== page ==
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    0.5.2 • Public • Published


    WebScience is an open-source library for building browser-based research studies, including on Rally.

    Design Goals

    • Reduce the barriers to implementing browser-based research studies, by providing production-quality functionality that is commonly required, difficult to implement correctly, and difficult to maintain.
    • Standardize measurement methods across browser-based research studies.
    • Advance the state of the art in browser-based research methods, such as by providing a sophisticated model for user attention to web content and providing infrastructure for in-browser machine learning classification of webpages.
    • Encourage researchers to practice data minimization when implementing studies.
    • Support integration with existing libraries that are valuable for browser-based studies, such as for indexed data storage (e.g., Dexie.js) or for machine learning (e.g., TensorFlow.js, ONNX.js, WebDNN, or sklearn-porter).
    • Provide an API that is built on and consistent with WebExtensions, reducing the learning curve and offering compatibility with all major web browsers.


    The primary contributors to WebScience are researchers at the Princeton University Center for Information Technology Policy and the Mozilla Rally team.

    Getting Started with WebScience

    The easiest way to get started is with the Rally + WebScience study template, which has already been configured to integrate the WebScience library.

    If you would prefer to build a browser extension with WebScience from scratch, we recommend the following steps:

    Using WebScience in a Study Extension

    Using WebScience in your study extension is easy. At the start of the background script where you want to use WebScience, just add:

    import * as webScience from "@mozilla/web-science";

    You will then be able to use the WebScience API within the background script (e.g., webScience.pageNavigation...).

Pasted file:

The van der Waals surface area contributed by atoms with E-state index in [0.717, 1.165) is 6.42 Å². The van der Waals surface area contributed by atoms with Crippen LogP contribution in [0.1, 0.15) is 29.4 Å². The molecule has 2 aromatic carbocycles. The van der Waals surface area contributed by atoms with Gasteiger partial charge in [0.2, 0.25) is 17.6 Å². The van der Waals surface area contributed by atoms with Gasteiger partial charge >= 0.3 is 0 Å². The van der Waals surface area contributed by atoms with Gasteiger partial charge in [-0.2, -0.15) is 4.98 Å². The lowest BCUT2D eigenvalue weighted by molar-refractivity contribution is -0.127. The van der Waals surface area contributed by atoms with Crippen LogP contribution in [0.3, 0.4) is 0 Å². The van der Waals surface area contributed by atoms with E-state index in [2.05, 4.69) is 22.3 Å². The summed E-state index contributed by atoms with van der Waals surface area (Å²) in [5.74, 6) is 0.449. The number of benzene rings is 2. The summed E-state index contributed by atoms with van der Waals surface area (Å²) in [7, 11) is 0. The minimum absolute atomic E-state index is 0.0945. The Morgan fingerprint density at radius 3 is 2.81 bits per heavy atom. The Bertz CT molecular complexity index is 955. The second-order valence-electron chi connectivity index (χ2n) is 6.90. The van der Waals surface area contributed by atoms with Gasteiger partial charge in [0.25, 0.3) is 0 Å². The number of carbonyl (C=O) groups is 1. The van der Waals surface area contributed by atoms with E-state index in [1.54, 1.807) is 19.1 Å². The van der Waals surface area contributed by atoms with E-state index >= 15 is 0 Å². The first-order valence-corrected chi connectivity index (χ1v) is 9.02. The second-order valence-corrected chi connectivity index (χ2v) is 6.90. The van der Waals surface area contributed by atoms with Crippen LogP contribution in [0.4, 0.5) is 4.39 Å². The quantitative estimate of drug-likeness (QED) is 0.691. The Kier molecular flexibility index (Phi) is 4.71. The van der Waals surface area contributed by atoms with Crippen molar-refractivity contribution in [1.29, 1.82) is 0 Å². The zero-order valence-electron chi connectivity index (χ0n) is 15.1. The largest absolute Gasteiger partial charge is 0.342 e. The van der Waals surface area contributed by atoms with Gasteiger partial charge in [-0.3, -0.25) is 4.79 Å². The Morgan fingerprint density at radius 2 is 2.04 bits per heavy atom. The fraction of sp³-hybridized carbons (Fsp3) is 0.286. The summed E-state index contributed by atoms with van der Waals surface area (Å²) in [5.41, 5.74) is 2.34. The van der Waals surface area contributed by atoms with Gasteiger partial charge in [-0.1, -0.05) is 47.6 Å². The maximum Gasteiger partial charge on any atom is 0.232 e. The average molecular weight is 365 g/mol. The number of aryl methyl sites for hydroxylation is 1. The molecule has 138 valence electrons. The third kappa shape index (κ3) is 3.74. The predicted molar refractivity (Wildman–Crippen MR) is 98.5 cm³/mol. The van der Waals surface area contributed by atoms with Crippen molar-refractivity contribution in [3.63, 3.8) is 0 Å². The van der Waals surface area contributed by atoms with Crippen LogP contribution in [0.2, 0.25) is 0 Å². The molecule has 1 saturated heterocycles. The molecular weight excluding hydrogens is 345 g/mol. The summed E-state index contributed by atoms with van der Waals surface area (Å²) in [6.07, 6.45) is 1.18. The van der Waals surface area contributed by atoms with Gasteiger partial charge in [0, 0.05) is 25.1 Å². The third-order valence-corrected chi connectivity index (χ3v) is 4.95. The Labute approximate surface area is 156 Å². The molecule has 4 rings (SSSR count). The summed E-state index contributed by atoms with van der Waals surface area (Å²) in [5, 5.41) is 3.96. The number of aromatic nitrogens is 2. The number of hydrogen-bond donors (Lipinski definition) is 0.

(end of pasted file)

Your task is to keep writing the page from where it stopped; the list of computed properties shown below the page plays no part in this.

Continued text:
You can also selectively import components of the WebScience API, if you prefer. Just add, for example:

    import { pageNavigation, socialMediaLinkSharing } from "@mozilla/web-science";

    You will then be able to use those components of the API (e.g., pageNavigation...).

    Exploring the WebScience API

    Documentation for the latest release of WebScience is available at The documentation is automatically generated from JSDoc annotations in the WebScience implementation.

    API Implementation Progress

    Module No Breaking Changes Planned No Known Bugs Good Documentation Good Test Coverage Browser Support
    debugging Firefox, Chrome
    events Firefox, Chrome
    id Firefox, Chrome
    idle Firefox, Chrome
    inline Firefox, Chrome
    linkExposure Firefox
    linkResolution Firefox
    matching Firefox, Chrome
    messaging Firefox, Chrome
    pageManager Firefox, Chrome
    pageNavigation Firefox, Chrome
    pageText Firefox, Chrome
    pageTransition Firefox
    permissions Firefox, Chrome
    randomization Firefox, Chrome
    scheduling Firefox, Chrome
    socialMediaActivity #23 Firefox
    socialMediaLinkSharing #17 Firefox
    storage Firefox, Chrome
    timing Firefox, Chrome
    userSurvey Firefox
    workers Firefox, Chrome




    npm i @mozilla/web-science

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